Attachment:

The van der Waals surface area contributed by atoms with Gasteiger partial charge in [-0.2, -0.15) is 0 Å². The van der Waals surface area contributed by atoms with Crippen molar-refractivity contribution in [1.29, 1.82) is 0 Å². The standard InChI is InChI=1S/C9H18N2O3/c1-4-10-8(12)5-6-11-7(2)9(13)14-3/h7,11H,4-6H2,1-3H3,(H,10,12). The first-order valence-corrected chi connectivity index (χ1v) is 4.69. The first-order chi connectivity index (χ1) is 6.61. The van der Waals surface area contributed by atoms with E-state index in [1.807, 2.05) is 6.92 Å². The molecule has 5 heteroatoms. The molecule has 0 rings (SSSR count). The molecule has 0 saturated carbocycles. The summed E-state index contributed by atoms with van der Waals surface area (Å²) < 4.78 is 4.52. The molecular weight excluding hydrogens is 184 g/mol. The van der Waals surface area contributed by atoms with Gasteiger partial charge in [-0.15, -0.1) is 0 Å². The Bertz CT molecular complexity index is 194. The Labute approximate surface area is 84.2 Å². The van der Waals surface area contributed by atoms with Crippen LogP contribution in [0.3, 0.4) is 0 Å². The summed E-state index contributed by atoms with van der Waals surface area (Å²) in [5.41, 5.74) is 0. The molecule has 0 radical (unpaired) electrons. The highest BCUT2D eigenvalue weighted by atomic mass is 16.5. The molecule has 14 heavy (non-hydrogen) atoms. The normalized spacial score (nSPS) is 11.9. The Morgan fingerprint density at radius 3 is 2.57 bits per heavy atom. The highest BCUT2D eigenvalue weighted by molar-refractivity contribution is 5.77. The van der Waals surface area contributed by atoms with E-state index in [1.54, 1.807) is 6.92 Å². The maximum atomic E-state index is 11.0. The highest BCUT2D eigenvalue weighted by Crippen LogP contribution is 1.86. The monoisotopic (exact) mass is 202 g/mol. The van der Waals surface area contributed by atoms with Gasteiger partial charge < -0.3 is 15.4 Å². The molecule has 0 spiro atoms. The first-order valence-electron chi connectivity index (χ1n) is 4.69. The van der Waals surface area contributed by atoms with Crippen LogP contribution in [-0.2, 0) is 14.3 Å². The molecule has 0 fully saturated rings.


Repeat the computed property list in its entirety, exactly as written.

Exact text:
The van der Waals surface area contributed by atoms with Gasteiger partial charge in [-0.2, -0.15) is 0 Å². The van der Waals surface area contributed by atoms with Crippen molar-refractivity contribution in [1.29, 1.82) is 0 Å². The standard InChI is InChI=1S/C9H18N2O3/c1-4-10-8(12)5-6-11-7(2)9(13)14-3/h7,11H,4-6H2,1-3H3,(H,10,12). The first-order valence-corrected chi connectivity index (χ1v) is 4.69. The first-order chi connectivity index (χ1) is 6.61. The van der Waals surface area contributed by atoms with E-state index in [1.807, 2.05) is 6.92 Å². The molecule has 5 heteroatoms. The molecule has 0 rings (SSSR count). The molecule has 0 saturated carbocycles. The summed E-state index contributed by atoms with van der Waals surface area (Å²) < 4.78 is 4.52. The molecular weight excluding hydrogens is 184 g/mol. The van der Waals surface area contributed by atoms with Gasteiger partial charge in [-0.15, -0.1) is 0 Å². The Bertz CT molecular complexity index is 194. The Labute approximate surface area is 84.2 Å². The van der Waals surface area contributed by atoms with Crippen LogP contribution in [0.3, 0.4) is 0 Å². The summed E-state index contributed by atoms with van der Waals surface area (Å²) in [5.41, 5.74) is 0. The molecule has 0 radical (unpaired) electrons. The highest BCUT2D eigenvalue weighted by atomic mass is 16.5. The molecule has 14 heavy (non-hydrogen) atoms. The normalized spacial score (nSPS) is 11.9. The Morgan fingerprint density at radius 3 is 2.57 bits per heavy atom. The highest BCUT2D eigenvalue weighted by molar-refractivity contribution is 5.77. The van der Waals surface area contributed by atoms with E-state index in [1.54, 1.807) is 6.92 Å². The maximum atomic E-state index is 11.0. The highest BCUT2D eigenvalue weighted by Crippen LogP contribution is 1.86. The monoisotopic (exact) mass is 202 g/mol. The van der Waals surface area contributed by atoms with Gasteiger partial charge < -0.3 is 15.4 Å². The molecule has 0 spiro atoms. The first-order valence-electron chi connectivity index (χ1n) is 4.69. The van der Waals surface area contributed by atoms with Crippen LogP contribution in [-0.2, 0) is 14.3 Å². The molecule has 0 fully saturated rings.